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REP. JOHN LEWIS ADDRESSES THE TITANS IN ALEXANDRIA

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Washington, November 16, 2015 | Thomas Scanlon ((202) 225 4376) | comments
At the request of Rep. Don Beyer, civil rights icon and Georgia Congressman John Lewis visited Alexandria's T.C. Williams High School this morning, where he spoke with humor and a deep sense of history to hundreds of students gathered in the school's auditorium.
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At the request of Rep. Don Beyer, civil rights icon and Georgia Congressman John Lewis visited Alexandria's T.C. Williams High School this morning, where he spoke with humor and a deep sense of history to hundreds of students gathered in the school's auditorium.

Rep. Lewis spoke of asking his parents, who were sharecroppers, why racism and segregation existed.  “That’s the way it is, John,” his parents told him.  “Don’t get in the way, don’t get in trouble.”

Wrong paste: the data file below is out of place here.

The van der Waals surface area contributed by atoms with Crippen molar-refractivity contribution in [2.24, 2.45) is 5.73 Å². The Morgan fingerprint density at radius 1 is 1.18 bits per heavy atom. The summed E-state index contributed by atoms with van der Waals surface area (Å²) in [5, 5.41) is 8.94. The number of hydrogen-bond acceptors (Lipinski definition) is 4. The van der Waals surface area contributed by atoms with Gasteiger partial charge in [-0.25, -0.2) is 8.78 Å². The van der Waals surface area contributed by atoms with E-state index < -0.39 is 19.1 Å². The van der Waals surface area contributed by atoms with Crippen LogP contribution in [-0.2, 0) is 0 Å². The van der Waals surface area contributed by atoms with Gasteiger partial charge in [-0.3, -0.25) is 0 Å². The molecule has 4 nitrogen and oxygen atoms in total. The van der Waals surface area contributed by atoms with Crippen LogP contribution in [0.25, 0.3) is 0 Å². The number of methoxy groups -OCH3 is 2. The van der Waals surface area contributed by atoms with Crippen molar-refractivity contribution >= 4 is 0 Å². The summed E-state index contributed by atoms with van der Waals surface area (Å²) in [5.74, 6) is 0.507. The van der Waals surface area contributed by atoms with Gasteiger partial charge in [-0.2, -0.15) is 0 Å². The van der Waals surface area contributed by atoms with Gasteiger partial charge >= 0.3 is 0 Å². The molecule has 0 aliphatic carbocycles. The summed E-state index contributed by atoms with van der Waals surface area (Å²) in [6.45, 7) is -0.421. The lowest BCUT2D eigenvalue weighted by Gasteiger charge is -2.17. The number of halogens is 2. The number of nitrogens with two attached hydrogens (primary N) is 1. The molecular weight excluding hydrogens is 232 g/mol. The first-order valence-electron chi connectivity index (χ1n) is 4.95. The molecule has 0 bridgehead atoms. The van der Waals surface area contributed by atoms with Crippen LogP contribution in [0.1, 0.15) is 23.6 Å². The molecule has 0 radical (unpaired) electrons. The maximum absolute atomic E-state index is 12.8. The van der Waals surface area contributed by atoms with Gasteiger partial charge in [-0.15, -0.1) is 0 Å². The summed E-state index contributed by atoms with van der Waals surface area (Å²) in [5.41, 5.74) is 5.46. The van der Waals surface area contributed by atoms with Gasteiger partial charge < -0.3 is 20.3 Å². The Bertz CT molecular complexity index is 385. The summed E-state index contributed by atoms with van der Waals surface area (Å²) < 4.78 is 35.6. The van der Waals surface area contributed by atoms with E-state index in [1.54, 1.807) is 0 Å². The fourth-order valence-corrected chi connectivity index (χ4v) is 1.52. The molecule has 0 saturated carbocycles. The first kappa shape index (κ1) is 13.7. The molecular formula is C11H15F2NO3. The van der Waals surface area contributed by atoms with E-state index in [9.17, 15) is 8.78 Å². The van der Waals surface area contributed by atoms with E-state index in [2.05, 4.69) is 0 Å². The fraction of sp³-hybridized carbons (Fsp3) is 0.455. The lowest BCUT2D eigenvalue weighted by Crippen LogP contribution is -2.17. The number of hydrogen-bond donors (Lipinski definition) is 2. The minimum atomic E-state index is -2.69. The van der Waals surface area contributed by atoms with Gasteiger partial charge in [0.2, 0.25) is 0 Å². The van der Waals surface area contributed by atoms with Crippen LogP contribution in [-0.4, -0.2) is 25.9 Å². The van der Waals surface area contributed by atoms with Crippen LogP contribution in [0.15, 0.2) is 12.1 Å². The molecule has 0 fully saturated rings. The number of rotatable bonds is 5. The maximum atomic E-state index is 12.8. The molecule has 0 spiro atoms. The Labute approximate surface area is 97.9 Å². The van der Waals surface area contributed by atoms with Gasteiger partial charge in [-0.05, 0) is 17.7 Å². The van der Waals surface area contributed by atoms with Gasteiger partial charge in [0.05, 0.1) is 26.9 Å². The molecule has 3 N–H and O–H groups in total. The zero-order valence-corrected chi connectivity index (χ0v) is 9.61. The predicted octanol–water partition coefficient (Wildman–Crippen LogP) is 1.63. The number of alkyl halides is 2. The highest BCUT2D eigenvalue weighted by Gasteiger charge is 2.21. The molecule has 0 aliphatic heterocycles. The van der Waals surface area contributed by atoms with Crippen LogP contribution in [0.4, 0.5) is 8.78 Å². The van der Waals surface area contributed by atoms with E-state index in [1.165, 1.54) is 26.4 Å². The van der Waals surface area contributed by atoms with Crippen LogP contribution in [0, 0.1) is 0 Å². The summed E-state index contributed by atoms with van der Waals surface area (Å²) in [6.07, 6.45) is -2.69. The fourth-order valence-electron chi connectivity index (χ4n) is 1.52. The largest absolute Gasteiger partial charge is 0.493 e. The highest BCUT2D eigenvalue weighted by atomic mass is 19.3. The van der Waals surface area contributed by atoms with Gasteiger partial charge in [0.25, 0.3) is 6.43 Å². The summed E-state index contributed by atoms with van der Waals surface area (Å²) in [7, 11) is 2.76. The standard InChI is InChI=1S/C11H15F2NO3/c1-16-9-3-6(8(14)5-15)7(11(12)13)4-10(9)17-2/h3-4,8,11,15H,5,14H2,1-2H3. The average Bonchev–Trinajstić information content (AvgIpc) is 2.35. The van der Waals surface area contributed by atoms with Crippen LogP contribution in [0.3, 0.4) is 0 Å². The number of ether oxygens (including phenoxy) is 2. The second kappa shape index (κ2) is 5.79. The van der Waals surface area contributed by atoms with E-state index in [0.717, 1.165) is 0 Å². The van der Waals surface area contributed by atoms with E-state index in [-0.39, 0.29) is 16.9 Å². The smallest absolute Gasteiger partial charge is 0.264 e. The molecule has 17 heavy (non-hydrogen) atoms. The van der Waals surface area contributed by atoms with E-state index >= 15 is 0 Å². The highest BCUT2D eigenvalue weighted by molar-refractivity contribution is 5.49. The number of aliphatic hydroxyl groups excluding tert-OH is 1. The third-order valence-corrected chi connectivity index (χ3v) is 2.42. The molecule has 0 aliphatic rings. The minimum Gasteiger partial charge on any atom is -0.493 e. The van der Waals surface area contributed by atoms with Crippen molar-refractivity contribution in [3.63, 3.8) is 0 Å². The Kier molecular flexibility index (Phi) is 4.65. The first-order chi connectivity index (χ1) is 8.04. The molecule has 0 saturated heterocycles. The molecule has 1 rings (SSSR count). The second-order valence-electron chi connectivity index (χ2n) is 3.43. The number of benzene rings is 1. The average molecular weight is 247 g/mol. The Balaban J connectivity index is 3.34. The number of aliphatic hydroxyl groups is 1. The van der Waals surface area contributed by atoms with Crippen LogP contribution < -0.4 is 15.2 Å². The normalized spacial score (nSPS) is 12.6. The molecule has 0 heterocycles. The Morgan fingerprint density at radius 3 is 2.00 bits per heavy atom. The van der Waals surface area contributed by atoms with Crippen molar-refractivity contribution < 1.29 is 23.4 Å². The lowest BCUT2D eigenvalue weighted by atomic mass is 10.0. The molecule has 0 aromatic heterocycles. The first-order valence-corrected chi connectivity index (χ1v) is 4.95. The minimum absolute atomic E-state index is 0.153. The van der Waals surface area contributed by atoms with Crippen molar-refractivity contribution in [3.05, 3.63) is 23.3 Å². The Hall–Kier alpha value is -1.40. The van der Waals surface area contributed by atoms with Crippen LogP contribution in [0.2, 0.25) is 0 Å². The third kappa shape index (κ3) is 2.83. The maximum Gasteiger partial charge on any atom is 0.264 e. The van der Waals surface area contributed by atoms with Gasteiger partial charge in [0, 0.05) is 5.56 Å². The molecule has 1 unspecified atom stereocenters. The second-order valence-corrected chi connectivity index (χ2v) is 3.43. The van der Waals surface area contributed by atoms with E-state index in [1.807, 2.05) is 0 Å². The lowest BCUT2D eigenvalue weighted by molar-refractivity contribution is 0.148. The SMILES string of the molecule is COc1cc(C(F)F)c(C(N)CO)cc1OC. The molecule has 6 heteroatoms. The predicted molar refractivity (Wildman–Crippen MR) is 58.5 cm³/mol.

The students, primarily juniors and seniors studying U.S. history or government, sat rapt and then asked questions, mainly about his teachings of nonviolence.

Rep. Lewis is the only surviving member of the "Big Six," the leaders of the most prominent African-American civil rights organizations during the height of the movement, in the 1960s.  He was the chairman of the Student Nonviolent Coordinating Committee.  The 2014 movie Selma, which told the story of the mid-1960s and an epic chapter of the civil rights movement, depicted Rep. Lewis' leadership in the 1965 march across the Edmund Pettus Bridge, when he was beaten and suffered a fractured skull.

"After watching Selma and thinking about T.C. Williams' own moving story of integration, I thought it would be powerful to have John Lewis speak to today's Titans, and it was," Beyer said.

“I heard Rosa Parks. I heard Martin Luther King. And I got in the way.  I got in trouble.  But good trouble,” Rep. Lewis said.  “Go out there and lead.”

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